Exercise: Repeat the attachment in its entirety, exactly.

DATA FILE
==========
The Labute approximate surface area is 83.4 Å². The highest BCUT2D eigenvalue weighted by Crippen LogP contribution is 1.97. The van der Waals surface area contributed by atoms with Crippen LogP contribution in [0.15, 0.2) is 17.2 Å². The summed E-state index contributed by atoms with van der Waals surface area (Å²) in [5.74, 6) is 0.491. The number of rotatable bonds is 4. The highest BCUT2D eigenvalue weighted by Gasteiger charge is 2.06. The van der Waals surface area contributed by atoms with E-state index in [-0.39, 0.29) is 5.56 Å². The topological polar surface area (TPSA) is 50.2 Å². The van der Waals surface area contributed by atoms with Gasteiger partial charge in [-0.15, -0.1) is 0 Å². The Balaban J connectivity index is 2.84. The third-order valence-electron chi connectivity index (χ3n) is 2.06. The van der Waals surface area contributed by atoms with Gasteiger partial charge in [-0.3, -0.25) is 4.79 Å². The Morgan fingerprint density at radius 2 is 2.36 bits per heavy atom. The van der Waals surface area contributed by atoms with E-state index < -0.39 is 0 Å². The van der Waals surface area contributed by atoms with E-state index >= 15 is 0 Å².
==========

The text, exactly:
The Labute approximate surface area is 83.4 Å². The highest BCUT2D eigenvalue weighted by Crippen LogP contribution is 1.97. The van der Waals surface area contributed by atoms with Crippen LogP contribution in [0.15, 0.2) is 17.2 Å². The summed E-state index contributed by atoms with van der Waals surface area (Å²) in [5.74, 6) is 0.491. The number of rotatable bonds is 4. The highest BCUT2D eigenvalue weighted by Gasteiger charge is 2.06. The van der Waals surface area contributed by atoms with E-state index in [-0.39, 0.29) is 5.56 Å². The topological polar surface area (TPSA) is 50.2 Å². The van der Waals surface area contributed by atoms with Gasteiger partial charge in [-0.15, -0.1) is 0 Å². The Balaban J connectivity index is 2.84. The third-order valence-electron chi connectivity index (χ3n) is 2.06. The van der Waals surface area contributed by atoms with Gasteiger partial charge in [-0.3, -0.25) is 4.79 Å². The Morgan fingerprint density at radius 2 is 2.36 bits per heavy atom. The van der Waals surface area contributed by atoms with E-state index < -0.39 is 0 Å². The van der Waals surface area contributed by atoms with E-state index >= 15 is 0 Å².